The Sufis

From Wikipedia, the free encyclopedia
Jump to navigation Jump to search

The Sufis
First edition (US)
AuthorIdries Shah
CountryUnited Kingdom
Publication date
Media typePrint (Paperback & eBook). Audiobook
Preceded byDestination Mecca 
Followed byThe Way of the Sufi 

The Sufis is one of the best known books on Sufism by the writer Idries Shah. First published in 1964 with an introduction by Robert Graves, it introduced Sufi ideas to the West in a format acceptable to non-specialists at a time when the study of Sufism had largely become the reserve of Orientalists.

Shortly before he died, Shah stated that his books form a complete course that could fulfil the function he had fulfilled while alive. As such, The Sufis can be read as part of a whole course of study.[1]


Eschewing a purely academic approach, Shah gave an overview of Sufi concepts, with potted biographies of some of the most important Sufis over the ages, including Rumi and Ibn al-Arabi, while simultaneously presenting the reader with Sufi teaching materials, such as traditional stories or the jokes from the Mullah Nasrudin corpus. The book also gave details of previously unsuspected Sufic influences on Western culture. According to Shah, the Freemasons, Miguel de Cervantes, Western chivalry, alchemy and Saint Francis of Assisi, amongst others, were all influenced directly or indirectly by Sufis and Sufi ideas, often as a result of contact between East and West in the Middle Ages in places such as Spain or Sicily.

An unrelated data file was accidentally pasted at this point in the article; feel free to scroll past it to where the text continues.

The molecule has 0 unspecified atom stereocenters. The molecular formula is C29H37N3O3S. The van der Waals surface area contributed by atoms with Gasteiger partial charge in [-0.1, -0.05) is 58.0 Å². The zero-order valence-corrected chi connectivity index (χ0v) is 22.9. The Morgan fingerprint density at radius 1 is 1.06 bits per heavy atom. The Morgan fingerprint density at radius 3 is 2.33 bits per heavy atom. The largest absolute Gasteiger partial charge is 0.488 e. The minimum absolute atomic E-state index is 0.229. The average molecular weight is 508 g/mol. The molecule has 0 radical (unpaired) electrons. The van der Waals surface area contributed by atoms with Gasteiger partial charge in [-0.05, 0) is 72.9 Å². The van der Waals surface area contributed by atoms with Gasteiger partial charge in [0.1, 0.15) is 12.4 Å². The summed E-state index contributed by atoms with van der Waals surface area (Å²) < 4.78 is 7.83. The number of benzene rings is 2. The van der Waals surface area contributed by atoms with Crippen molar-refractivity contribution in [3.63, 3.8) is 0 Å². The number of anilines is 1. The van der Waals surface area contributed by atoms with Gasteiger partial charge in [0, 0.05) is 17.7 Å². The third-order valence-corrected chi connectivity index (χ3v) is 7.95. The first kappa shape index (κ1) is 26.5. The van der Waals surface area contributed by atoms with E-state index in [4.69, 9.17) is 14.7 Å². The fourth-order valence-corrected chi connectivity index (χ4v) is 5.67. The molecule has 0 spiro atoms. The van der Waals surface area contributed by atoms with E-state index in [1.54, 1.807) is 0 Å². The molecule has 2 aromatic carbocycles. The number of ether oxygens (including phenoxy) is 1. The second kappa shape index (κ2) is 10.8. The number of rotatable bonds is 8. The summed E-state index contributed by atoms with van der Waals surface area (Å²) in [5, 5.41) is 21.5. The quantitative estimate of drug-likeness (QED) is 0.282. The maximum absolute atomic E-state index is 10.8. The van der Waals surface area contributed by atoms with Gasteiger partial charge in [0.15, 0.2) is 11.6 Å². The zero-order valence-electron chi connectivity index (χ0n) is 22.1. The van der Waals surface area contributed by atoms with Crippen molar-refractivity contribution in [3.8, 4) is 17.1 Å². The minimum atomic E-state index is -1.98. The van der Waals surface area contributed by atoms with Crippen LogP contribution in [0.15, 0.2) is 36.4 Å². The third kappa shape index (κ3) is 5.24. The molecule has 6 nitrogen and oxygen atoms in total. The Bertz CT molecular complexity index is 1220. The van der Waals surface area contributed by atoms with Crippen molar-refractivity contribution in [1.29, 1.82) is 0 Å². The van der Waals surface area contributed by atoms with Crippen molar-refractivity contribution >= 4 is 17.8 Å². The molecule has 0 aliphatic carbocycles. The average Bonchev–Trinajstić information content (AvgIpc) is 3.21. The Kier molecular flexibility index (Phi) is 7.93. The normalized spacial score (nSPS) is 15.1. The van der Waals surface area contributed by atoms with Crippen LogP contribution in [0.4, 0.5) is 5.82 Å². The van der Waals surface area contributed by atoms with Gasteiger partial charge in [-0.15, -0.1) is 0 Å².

The book had a powerful impact on many thinkers and artists when it appeared, including the Nobel Prize winning author Doris Lessing, the poet Ted Hughes, and the writers Geoffrey Grigson[2] and J. D. Salinger.[3] Doris Lessing described it as "the best introduction to the body of Shah's work", adding that by reading it one was "forced to use one's mind in a new way". She went on to call it "a seminal book of the century, even a watershed."[4]

Richard Smoley and Jay Kinney, writing in Hidden Wisdom: A Guide to the Western Inner Traditions (2006), pronounced The Sufis an "extremely readable and wide-ranging introduction to Sufism", adding that "Shah's own slant is evident throughout, and some historical assertions are debatable (none are footnoted), but no other book is as successful as this one in provoking interest in Sufism for the general reader."[5]

Richard C. Munn, reviewing the book in the Journal of the American Oriental Society, concluded that "One cannot approach this book either in the role of scholar or in the role of seeker (nut), for the author has cleverly blocked both these 'postural' approaches, much in the same way, one suspects, as a Sufi shaikh would. If the Sufi essence is untranslatable into book form, it naturally remains so, but Idries Shah, by 'playing' with the reader, and 'scattering' his points of information, has perhaps given the reader an inkling of Sufi 'experience'."[6]

German orientalist Annemarie Schimmel commented that The Sufis, along with Shah's other books, "should be avoided by serious students".[7]

Fiftieth anniversary (1964–2014)[edit]

2014 marked the fiftieth anniversary of the publication of The Sufis. New paperback and ebook editions of the work were published that year by the newly-formed ISF Publishing, in association with The Idries Shah Foundation, to coincide with that event.[8][3]